Since many African societies are patriarchal, women’s achievements are also overlooked. Despite this, many African empires and territories have been led and founded by queens who have taken it upon themselves to defend their subjects, direct them to success, and lead them to war victories, even though it means committing heinous acts. This article will focus on how a Burundian killed her rival to become queen mother, then fought off the Germans in the 1900s.
Ririkumutima, from Burundi, is one of these queens. “A Machiavellian woman for whom the result justified the process, willing to do anything to reach her ends,” according to one definition.
She was one of the many wives of Mwezi Gisabo, the Burundian king who prevented German officials from using military force to defeat his country but ultimately recognized German authority in the Treaty of Kiganda in 1903. Rirkumutima, on the other hand, would become a thorn in the side of the Germans after Gisabo’s death, rendering colonization in Burundi very difficult for Europeans. And, secretly hoping that one of her sons would succeed Gisabo as king after his death, she made the late king’s succession process complicated.
Mwamikazi Nidi Ririkumutima’s full name is Mwamikazi Nidi Ririkumutima. Bizama hitanzimiza Mwezi, Ririkumutima, was born in the Kingdom of Burundi in the mid-nineteenth century. Karabona, Bishinga, Nduwumwe, Bangura, and Nganguzi were Gisabo’s favorite wives, and she gave him five daughters. She attempted to convince Gisabo to let one of her sons rule after him when he was still alive. Gisabo was having none of it. He chose to pursue convention over his wife’s desires, notwithstanding his undying affection for Ririkumutima.
After Gisabo’s death, one of his sons from an extramarital relationship, whom Ririkumutima had raised, was named to replace him. Mbikije, the uncle, was 15 years old at the time of his appointment. His succession was not out of place because he was born before Ririkumutima’s children. Ririkumutima, on the other hand, desired everything. She was dead set on seeing one of her sons inherit the throne so that she could become queen mother. And, since the law of succession wouldn’t accommodate it, she devised a strategy. The first move was to exclude her opponent, Ntibanyiha, who was also Mbikije’s mother. Ntibanyiha was to be regent during her son’s rule, according to tradition. Ririkumutima was able to assassinate her long before she could hand over her regency.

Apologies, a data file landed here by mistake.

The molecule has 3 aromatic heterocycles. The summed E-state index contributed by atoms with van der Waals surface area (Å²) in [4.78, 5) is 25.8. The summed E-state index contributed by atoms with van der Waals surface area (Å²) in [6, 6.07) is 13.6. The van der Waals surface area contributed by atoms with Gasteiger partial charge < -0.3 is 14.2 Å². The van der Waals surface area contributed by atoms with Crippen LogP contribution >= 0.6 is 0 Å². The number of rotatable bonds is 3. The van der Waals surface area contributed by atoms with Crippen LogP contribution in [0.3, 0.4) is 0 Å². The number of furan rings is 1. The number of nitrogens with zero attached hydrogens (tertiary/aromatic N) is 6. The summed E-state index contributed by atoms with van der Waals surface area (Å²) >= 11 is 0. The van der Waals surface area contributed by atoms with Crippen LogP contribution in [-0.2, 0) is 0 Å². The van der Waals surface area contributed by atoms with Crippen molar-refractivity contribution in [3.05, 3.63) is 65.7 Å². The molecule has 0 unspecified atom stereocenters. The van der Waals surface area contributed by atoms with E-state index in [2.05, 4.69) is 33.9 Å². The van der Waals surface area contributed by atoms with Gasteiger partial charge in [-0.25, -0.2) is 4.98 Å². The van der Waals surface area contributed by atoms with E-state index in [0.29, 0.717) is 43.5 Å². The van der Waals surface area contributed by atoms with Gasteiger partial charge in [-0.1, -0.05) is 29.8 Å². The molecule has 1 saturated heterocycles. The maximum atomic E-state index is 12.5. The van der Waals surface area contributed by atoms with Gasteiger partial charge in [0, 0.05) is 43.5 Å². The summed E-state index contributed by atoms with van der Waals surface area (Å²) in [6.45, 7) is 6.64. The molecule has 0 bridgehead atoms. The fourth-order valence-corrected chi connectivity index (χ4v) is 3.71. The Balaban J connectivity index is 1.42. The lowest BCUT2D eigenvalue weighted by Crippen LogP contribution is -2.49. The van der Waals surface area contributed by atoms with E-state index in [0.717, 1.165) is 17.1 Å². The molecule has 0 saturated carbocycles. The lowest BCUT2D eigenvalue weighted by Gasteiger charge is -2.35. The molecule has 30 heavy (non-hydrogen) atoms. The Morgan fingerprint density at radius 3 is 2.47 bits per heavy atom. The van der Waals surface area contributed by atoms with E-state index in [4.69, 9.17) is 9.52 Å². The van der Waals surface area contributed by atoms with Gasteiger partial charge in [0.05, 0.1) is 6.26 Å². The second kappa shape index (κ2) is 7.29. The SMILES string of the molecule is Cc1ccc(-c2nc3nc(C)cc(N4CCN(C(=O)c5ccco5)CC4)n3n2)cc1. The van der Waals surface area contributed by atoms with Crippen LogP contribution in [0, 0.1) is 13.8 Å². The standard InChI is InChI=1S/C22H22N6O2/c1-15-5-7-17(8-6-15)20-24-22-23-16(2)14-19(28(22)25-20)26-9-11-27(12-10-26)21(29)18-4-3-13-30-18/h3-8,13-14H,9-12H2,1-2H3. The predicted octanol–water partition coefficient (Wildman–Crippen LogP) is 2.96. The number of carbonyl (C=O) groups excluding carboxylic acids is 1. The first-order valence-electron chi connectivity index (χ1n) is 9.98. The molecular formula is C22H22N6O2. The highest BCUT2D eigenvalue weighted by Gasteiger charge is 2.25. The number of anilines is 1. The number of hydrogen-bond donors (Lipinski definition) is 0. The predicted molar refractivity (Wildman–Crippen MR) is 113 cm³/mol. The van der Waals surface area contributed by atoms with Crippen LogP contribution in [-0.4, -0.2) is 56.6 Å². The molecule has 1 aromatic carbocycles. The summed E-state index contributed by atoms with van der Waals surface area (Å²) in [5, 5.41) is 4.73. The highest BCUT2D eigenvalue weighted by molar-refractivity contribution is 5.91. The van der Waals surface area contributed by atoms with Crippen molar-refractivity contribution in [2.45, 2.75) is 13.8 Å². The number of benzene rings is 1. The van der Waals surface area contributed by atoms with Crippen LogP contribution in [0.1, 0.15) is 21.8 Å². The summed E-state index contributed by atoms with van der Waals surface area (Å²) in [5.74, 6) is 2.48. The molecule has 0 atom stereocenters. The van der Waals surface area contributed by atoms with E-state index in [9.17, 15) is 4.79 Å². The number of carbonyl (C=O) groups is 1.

Ririkumutima then convinced the kingdom that she was Mbikije’s maternal mother and the rightful queen mother. She then exercised her regency under Mbikije and began making preparations for the second phase of her strategy. She had no idea that her sons would help her take the next step. One of her sons, Bangura, discovered Mbikije courting his wife. During an altercation over the lady, Mbikije injured his half-brother Bangura. The incident enraged Ririkumutima’s other sons, who went on to murder Mbikije in secret. According to some reports, they killed Mbikije with the approval of their mother, Ririkumutima.
Mwambutsa Bangiricenge, Mbikije’s successor, was to replace him after his death. Ngezahayo, Mwambutsa’s mother, was to ensure his regency. However, Ririkumutima assassinated Ngezahayo, allowing her to keep the title of queen mother while acting as regent during Mwambutsa’s reign. According to historians, becoming a queen mother was a prestigious role. Queen mothers wielded significant influence in their own right. Ririkumutima’s situation was similar, to the point that her sons would hold prominent positions in the future.
For years, Ririkumutima resisted the Germans. Even though Burundi became a German colony in 1890 as part of German East Africa, the colonial force did not “effectively dominate or dominate the territory” until 1916, when Belgian troops invaded and annexed the country. Ririkumutima died a year later. During her visits to European officials, Europeans described her as “intelligent, energetic, and more stubborn than all the princes in her entourage.”